Week of 8.21.17

Welcome to the home of Social Lights. New online reports with photos appear each week on the website and in the monthly print editions for the Birmingham-Bloomfield area and the Rochester-Rochester Hills area at the start of each month. If you want e-mail notification of when new Social Lights columns are posted to this site each Monday, sign up in the Newsletter Sign Up box at the lower right side of this home page.

MOCAD Interchange Art + Dinner

The Museum of Contemporary Art Detroit and Library Street Collective gallery owners JJ and Anthony Curis collaborated on a remarkable event that turned their home – the  Hawkins Ferry house – into a museum. Under the title “Unobstructed Views,” 39 pieces of art, all available for bids, had been installed throughout the modernist gem on the shore of Lake St. Clair. More than 200 guests ($175, $200 ticket) and their conversation invigorated both floors of the museum and the lakeside terrace. Guests included legendary sculptor Glen Michaels, who recalled creating many installations for the home’s architect Bill Kessler. Art collector Shirley Piku was another guest with specific memories.
This weeks social light photos…


oakland confidential

August 2017

HORSE RACES: Democratic aspirations of taking a majority hold on Congress after the 2018 General Election will hinge on the party’s ability to take two dozen congressional seats, which may include upsets in Michigan’s 8th and 11th Districts, according to recent rankings of 82 districts by The New York Times. The piece split the districts into eight groups to watch, based on competitiveness ...more»
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The Whistleblower Act

By Lisa Brody
News Editor
...continued from page 1

"Whistleblowers tend to be morally principled individuals that are seeing wrong at their place of employment," said Shereef Akeel, a Troy attorney with Akeel & Valentine, who has practiced whistleblower law for 21 years. "They see their family pictures on their desk and know that if they say nothing, they will keep their job and take care of their family. But they see the wrongdoing going on, and can't live with it, so they risk it all. They are constantly trying to balance the repercussions of blowing the whistle versus saying nothing and allowing the wrongs to continue. Then their conscience gets the better of them. Their silence is taut approval of the wrongdoing."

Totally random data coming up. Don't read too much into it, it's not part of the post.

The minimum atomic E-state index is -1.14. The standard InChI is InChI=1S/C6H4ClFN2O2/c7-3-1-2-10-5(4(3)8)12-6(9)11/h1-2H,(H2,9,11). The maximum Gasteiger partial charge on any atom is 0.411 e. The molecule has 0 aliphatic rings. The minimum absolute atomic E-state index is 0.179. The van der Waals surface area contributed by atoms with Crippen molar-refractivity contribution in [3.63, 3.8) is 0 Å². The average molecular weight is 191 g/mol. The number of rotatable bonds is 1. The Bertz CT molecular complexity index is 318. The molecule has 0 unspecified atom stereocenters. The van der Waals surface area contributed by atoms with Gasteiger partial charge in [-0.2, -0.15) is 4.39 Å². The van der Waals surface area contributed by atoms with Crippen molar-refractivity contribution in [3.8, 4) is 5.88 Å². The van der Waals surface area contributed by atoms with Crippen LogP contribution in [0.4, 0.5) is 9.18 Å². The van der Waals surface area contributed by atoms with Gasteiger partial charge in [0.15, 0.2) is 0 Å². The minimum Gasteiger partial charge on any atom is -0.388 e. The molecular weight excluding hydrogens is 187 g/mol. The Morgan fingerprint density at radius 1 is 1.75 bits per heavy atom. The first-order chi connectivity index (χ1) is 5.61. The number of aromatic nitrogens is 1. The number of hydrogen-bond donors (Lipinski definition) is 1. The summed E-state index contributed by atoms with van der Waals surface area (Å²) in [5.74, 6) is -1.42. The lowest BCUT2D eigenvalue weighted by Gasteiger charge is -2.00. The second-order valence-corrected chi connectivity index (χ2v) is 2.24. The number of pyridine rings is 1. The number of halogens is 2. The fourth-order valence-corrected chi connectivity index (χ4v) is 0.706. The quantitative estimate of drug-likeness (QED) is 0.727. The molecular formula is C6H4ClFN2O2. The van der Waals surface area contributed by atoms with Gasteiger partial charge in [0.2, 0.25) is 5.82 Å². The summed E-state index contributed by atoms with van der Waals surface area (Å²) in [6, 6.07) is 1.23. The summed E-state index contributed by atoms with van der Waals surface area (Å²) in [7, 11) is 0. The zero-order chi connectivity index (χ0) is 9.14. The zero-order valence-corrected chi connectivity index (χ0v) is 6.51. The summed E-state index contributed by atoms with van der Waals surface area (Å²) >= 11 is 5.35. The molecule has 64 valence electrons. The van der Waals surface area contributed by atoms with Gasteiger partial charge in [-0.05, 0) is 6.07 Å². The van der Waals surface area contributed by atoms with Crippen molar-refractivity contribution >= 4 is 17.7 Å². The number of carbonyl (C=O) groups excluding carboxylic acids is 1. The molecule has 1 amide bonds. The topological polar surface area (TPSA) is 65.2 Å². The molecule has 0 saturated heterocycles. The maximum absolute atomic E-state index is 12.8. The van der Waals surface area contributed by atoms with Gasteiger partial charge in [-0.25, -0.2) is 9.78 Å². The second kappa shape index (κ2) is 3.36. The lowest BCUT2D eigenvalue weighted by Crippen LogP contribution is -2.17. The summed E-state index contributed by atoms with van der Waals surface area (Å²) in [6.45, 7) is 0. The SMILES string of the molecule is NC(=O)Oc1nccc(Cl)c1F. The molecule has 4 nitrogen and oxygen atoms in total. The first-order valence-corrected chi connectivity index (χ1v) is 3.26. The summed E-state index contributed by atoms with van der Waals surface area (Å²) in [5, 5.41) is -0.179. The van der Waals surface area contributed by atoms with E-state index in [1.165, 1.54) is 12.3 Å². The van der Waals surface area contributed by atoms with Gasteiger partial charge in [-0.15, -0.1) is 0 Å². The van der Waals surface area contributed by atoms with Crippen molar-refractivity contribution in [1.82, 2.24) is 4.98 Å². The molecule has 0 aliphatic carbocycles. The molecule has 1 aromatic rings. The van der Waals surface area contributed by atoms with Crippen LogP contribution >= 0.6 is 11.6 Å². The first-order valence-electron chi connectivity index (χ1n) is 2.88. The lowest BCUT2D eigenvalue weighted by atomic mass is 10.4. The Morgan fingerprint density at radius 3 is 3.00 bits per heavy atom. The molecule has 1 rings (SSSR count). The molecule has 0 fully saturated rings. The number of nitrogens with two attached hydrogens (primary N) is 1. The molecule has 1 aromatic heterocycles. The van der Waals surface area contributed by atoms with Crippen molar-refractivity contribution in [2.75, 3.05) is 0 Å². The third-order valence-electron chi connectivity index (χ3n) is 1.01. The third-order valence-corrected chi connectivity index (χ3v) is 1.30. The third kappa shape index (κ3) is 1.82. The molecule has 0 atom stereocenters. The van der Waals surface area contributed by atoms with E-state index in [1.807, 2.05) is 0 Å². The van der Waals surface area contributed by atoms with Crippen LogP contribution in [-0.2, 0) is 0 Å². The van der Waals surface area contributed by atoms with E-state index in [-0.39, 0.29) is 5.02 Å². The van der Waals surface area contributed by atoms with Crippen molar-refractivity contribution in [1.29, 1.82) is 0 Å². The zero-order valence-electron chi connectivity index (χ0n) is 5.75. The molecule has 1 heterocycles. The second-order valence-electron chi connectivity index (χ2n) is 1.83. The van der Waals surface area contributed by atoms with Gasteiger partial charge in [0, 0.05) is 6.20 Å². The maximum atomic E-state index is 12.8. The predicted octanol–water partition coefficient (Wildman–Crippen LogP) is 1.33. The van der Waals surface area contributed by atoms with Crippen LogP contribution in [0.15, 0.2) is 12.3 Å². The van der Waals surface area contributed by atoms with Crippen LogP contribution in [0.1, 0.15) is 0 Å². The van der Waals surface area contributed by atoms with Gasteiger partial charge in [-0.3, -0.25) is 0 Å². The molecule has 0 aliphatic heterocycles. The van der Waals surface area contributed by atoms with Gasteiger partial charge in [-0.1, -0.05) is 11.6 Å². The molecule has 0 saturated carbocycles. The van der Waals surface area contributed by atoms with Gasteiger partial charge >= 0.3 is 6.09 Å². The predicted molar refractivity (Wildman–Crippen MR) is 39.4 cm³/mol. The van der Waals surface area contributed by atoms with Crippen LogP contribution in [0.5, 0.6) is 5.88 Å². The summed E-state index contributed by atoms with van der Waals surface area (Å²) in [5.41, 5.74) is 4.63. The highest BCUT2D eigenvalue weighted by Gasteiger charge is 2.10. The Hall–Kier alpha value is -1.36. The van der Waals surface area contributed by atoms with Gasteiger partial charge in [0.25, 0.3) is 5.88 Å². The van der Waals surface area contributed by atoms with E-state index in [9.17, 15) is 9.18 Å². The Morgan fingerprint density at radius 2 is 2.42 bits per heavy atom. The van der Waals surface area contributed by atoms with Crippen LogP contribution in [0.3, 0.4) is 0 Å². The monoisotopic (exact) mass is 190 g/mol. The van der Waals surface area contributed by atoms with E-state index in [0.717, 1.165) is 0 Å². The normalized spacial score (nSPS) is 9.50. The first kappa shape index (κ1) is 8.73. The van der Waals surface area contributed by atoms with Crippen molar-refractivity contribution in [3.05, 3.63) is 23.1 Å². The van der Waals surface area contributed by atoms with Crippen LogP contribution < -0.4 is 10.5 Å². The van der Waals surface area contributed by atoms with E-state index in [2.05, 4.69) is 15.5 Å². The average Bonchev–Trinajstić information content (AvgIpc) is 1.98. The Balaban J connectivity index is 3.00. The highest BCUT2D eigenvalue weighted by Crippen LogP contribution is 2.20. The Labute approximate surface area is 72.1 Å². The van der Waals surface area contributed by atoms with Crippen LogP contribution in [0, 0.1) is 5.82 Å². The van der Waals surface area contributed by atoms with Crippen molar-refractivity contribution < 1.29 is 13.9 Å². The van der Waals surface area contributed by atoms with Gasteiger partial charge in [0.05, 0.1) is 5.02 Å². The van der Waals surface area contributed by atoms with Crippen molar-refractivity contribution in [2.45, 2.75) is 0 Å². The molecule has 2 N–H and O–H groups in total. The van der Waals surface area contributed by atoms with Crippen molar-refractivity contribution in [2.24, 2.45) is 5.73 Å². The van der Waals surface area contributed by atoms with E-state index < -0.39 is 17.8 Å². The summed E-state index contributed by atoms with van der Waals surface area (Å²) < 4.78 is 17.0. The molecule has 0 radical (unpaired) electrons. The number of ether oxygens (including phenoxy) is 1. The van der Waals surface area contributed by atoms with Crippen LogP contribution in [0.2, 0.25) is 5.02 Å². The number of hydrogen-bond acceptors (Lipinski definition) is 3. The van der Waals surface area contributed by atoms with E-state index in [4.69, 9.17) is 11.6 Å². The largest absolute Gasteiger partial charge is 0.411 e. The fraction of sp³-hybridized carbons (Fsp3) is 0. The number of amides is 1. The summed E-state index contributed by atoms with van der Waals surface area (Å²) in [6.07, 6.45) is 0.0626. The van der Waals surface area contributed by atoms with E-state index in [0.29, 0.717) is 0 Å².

The WPA of 1989 is a federal law that protects federal employees who work for the government and report misconduct. A federal agency violates the Whistleblower Protection Act if agency authorities take, or threaten to take, retaliatory action against an employee – or an applicant for a job – because of the disclosure of information that the employee or applicant made. In Michigan, the Whistleblower Protection Act is intended to protect employees, public and private, from wrongful termination or retaliation in a protected activity. Protected activities include those employees who have reported a violation of law, regulation or rule to a public body; employees who were about to report a violation; or employees who have participated in hearings, investigations, or legislative inquiries.

While a whistleblower does not have to work for the government or a government agency, and many whistleblowers do work for private companies, in order to file a whistleblower protection lawsuit, they must report the wrongdoing to a government agency, and not just to the human resources department of their company.

"There's a misconception about WPA, and about working at a private company, like GM or Ford," said Akeel. "If they report it to the HR department, they think they've blown the whistle and are protected – but they're not. You have to go outside the company to a public agency, like the EPA or DNR."

Akeel said there is only one exception, which is called the Kilpatrick Rule, after former Detroit Mayor Kwame Kilpatrick. "If you are working for a city or university – if you're a public employee – if you report it up the chain of command, you're protected," he said.

In 2007, two former Detroit police officers, Gary Brown and Harold Nelthrope, prevailed in a whistleblower lawsuit against Kilpatrick and the city of Detroit, saying city officials made them suffer after they raised questions about alleged wrongdoing within Kilpatrick's security unit. The two were awarded $6.5 million.

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